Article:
"These are people who haven't been able to speak in connected sentences for weeks or months who suddenly start having a conversation, speaking in full sentences, understanding and replying," Hamblin told Seeker. "People who had to be fed by caregivers can suddenly pick up a knife and fork and start eating their own meals. Remarkable changes."
Equally remarkable were the changes that occurred after the light treatments were stopped. The cognitive and behavioral benefits reversed almost immediately. The study called for a four-week period in which light treatments were suspended, but one patient's symptoms returned with such force that his family begged for the device back.
Scientists like Hamblin believe that PBM works by stimulating the mitochondria within cells to produce more ATP, the energy that powers cellular activity.
"The mechanisms are manifold," Hamblin explained. "Clearly you're boosting metabolism - ATP, oxygen consumption, brain energy. You're improving cerebral blood flow. But you're also stimulating the formation of new brain cells and the formation of new connections between existing brain cells. And together, these two processes comprise neuroplasticity, basically the brain's ability to reorganize itself, to repair itself."
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Margaret Naeser, a research professor of neurology at the Boston University School of Medicine, studies the use of PBM headsets and helmets to treat patients with traumatic brain injuries, stroke, and military veterans suffering from Gulf War Syndrome - an unexplained illness seen among those who fought in the 1991 Gulf War that can involve dizziness, insomnia, fatigue, and headaches, among other symptoms.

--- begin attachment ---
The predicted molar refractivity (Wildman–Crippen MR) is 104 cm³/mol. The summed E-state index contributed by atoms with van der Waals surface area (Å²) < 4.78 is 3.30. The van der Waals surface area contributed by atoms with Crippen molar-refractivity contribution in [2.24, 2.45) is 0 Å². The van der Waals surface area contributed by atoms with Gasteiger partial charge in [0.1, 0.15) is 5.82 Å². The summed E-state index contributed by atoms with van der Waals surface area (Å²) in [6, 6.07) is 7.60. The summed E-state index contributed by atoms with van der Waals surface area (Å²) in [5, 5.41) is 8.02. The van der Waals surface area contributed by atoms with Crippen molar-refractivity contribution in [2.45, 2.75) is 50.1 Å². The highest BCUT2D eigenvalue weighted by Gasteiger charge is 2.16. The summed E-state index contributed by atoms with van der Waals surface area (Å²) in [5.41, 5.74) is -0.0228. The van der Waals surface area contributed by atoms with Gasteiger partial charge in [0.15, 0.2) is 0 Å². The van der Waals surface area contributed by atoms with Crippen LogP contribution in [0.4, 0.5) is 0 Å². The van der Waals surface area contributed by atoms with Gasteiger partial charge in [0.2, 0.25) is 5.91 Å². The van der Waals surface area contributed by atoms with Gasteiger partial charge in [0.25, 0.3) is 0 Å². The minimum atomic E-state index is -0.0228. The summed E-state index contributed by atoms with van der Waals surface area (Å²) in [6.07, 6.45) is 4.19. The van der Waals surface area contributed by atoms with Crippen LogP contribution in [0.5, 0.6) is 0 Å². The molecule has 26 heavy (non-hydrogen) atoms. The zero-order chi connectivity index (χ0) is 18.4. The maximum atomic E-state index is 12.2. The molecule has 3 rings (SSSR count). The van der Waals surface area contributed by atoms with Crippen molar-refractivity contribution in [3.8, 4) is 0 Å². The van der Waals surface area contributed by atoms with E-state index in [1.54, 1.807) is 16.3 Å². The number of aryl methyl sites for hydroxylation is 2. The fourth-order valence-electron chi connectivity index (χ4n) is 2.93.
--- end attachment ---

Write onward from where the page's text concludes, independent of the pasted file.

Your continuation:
Naeser is in the middle of a $2.8 million study for the U.S. Department of Veterans Affairs to improve cognition and memory in vets using LED treatments. She explained that red light at 600 nm wavelengths and near-infrared light at 810 nm or 830 nm is absorbed by an enzyme inside cellular mitochondria called cytochrome c oxidase (CCO). In patients with brain injuries or disorders, the receptors on the CCO enzymes become clogged with nitric oxide.
"When you deliver near-infrared photons to that brain cell, the nitric oxide is pushed outside the cell wall, and that promotes increased blood flow, which is what you want in an area that's damaged," said Naeser. "And that's what we see on our MRI images, the increase in blood flow targeted to where we put the photons. I couldn't believe it. I was shocked."
In addition to priming blood flow in the brain, light treatments seem to boost the brain's autoimmune response to amyloid beta, the proteins that form the crippling plaque deposits found in Alzheimer's. In a healthy brain, immune cells called microglia are tasked with clearing out excess amyloid beta. In an Alzheimer's brain, microglia undergo a dangerous transformation. They not only stop attacking amyloid beta, but secrete a toxin that damages healthy brain cells.
In the MIT study, repeated exposure to blue light pulsing at the gamma frequency (40 Hz) appeared to train the Alzheimer's brain to return to its normal rhythm. In turn, it caused the microglia to return to their healthy state and start clearing out amyloid beta debris.
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Naeser explained that PBM light treatments use a different pathway to fight amyloid beta - sleep.
"You and I are building up amyloid beta all day," said Naeser. "When you go to sleep at night, the cerebrospinal fluid comes in and massages the cells in the brain to pull out amyloid beta buildup, get it into the blood vessels and wash it away."
Dementia patients sleep terribly, which disables the body's natural ability to clear out amyloid beta. Naeser noted that red and near-infrared light increase melatonin levels, and that caregivers of dementia patients receiving PBM treatments reported that the therapy greatly improved their sleeping habits.